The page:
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Picking Up Asia’s Fallen Dominoes

The fall of the Asian market dominoes was the biggest investment story of 1997 and may have created the biggest opportunity of 1998. The challenge is to find a good way through opportunity’s window before it closes.

At Palisades Hudson Asset Management, we think the countries that have the best infrastructure, the most skilled work forces and the most open political and economic systems will enjoy the quickest and strongest recoveries from their current woes. For countries such as Indonesia, riddled with corruption and the uncertainty of one-man rule, the Crash of 1997 may represent a return to more realistic valuation levels. But in fundamentally sound places such as Japan, South Korea and (if Beijing keeps its distance) Hong Kong, the plunge looked like just the time to pick up investments at a steep markdown.

We do not believe the Efficient Market Theory that we discuss in our accompanying story, Should Fund Managers Be Expected to Outrun The Bulls, applies very well in non-U.S. stock markets, especially the smaller ones.

So the collapse of Asian stock prices is one factor that put us in the market for those investments early this year. Another factor was, simply, the long rise in U.S. stock prices. We basically are asset allocators, and we generally try to keep 20% to 25% of the equity portfolios we manage in non-U.S. investments. The steep rise in U.S. stock values would have pushed us to re-balance the portfolios in favor of foreign stocks even if Asian markets had held steady.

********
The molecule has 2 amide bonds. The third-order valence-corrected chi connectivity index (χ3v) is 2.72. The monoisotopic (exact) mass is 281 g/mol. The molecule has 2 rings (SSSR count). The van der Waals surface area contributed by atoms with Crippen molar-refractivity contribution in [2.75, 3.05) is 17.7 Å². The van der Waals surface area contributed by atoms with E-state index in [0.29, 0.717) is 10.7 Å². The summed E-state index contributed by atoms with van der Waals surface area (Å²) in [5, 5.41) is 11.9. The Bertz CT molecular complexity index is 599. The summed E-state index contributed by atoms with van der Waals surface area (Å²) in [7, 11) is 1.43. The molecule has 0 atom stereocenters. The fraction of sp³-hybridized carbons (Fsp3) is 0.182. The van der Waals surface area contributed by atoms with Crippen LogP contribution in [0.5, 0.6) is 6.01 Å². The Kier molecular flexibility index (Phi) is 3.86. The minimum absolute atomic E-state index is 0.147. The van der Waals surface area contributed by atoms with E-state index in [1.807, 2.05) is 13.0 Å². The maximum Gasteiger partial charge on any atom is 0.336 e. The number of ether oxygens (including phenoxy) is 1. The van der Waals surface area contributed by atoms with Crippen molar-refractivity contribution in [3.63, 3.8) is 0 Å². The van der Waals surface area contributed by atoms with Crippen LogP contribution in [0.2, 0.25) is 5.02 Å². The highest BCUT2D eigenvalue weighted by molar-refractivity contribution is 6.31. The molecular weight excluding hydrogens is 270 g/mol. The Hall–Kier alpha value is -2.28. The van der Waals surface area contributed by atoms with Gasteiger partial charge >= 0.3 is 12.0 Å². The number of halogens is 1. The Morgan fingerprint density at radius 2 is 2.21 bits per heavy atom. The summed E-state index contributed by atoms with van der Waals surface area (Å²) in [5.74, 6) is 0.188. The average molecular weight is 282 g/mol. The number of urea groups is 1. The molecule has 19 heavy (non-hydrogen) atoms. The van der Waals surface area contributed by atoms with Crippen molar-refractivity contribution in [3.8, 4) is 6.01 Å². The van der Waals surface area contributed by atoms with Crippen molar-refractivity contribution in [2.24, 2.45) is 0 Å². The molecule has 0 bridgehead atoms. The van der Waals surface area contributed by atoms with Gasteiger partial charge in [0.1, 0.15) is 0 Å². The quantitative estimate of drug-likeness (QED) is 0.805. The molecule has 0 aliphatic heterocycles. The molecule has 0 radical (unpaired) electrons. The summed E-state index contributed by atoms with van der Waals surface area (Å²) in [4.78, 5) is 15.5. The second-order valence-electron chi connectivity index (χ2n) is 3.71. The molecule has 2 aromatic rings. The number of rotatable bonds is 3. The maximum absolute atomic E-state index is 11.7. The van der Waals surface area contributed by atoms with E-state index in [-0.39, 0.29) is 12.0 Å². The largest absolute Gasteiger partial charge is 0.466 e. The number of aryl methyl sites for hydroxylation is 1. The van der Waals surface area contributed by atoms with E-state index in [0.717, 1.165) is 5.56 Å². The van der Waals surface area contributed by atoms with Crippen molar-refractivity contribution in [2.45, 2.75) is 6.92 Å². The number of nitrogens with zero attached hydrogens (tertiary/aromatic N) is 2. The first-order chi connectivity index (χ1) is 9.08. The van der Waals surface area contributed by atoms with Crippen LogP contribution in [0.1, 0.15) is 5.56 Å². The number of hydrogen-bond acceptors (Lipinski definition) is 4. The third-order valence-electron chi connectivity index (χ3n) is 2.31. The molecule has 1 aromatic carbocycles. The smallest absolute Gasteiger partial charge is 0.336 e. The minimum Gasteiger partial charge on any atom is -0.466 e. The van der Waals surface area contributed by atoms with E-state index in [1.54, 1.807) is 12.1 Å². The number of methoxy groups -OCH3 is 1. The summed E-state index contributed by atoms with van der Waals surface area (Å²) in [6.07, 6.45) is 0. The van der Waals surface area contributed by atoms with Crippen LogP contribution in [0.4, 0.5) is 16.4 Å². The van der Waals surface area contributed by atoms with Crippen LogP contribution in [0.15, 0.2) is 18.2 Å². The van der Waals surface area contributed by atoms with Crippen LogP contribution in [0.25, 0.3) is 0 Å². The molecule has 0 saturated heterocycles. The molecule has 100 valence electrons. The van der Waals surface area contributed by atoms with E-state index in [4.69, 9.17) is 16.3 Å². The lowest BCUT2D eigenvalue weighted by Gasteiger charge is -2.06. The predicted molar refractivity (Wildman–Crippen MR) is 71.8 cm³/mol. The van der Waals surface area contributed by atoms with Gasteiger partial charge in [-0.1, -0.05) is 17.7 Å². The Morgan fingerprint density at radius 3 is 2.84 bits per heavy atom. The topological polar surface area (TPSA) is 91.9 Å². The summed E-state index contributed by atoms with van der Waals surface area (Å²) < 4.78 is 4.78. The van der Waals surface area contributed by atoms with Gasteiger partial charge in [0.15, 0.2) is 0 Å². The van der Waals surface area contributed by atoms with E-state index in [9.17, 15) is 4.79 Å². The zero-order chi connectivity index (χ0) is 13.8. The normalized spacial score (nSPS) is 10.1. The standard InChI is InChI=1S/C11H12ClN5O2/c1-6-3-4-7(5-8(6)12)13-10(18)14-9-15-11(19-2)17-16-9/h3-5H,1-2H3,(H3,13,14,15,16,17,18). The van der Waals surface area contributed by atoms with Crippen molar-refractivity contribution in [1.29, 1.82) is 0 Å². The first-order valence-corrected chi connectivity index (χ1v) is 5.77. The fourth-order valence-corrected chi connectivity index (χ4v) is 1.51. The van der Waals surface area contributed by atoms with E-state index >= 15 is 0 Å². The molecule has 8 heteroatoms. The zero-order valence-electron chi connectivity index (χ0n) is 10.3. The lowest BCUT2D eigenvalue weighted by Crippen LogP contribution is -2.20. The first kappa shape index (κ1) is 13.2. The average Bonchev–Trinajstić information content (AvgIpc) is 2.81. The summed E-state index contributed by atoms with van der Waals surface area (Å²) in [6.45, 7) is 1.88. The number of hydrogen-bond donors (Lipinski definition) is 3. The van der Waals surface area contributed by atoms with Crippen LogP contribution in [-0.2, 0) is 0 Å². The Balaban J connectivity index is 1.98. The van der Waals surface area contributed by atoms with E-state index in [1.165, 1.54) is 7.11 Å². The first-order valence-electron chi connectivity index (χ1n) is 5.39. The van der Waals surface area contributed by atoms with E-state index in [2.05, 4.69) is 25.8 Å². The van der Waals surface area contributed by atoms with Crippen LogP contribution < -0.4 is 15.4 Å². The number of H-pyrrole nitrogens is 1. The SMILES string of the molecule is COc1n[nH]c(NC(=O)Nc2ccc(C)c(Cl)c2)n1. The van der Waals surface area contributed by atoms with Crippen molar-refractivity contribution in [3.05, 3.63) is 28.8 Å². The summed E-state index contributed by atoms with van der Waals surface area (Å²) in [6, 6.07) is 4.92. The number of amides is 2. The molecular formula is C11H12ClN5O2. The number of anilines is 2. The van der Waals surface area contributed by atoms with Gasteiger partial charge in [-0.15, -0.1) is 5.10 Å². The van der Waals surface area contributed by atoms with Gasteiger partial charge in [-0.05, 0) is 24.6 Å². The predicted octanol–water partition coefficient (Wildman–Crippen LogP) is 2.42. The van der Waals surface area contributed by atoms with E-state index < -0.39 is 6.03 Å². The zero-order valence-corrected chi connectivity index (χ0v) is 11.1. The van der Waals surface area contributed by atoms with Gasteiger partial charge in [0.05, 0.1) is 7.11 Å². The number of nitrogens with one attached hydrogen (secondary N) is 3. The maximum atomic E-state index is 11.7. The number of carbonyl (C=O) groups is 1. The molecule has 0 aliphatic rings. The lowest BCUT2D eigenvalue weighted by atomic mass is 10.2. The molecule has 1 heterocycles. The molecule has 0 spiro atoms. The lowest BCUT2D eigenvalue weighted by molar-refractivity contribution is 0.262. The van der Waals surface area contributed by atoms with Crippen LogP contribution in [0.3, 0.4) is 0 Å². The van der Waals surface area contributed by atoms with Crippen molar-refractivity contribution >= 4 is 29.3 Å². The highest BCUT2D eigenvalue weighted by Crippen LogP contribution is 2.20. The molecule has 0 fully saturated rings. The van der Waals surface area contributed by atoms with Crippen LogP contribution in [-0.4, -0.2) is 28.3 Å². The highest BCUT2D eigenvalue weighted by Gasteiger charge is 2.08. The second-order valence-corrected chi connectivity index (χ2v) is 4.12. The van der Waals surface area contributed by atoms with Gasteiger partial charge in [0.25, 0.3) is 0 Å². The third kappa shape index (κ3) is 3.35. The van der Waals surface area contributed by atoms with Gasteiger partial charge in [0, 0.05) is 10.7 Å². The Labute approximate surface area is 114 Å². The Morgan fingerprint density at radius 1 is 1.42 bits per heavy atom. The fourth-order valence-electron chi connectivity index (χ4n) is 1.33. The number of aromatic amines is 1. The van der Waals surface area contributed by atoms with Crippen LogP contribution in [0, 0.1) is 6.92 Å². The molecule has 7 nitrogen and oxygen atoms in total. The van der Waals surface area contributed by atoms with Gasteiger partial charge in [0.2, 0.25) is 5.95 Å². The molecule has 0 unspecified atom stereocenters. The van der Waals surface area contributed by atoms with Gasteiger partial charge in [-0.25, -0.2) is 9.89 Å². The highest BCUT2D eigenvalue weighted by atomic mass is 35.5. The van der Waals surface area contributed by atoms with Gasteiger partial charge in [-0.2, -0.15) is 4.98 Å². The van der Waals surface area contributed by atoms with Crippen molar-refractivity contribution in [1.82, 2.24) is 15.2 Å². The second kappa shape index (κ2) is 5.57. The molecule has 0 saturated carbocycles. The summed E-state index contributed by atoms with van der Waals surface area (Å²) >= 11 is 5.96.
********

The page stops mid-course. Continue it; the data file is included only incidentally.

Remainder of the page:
Like many of our readers, we do most of our investing through mutual funds. Our problem, like yours, was to select funds that did what we wanted our investment portfolios to do. We began by looking at the global non-U.S. funds that we were using. We found that these were more concentrated in Europe and less in Asia than we felt was warranted after the Asian market debacle. So, while we kept these global funds in place, we decided to augment them with some Asia-only funds to boost our exposure there.

Using the Morningstar mutual fund database, we looked for the usual combination of country, company and industry diversification, and reasonable operating costs. We also biased our search away from mutual funds that were heavily invested in places like Indonesia, Malaysia and Thailand, where the political underpinnings for recovery seemed much more tenuous than in the more open and free-market societies.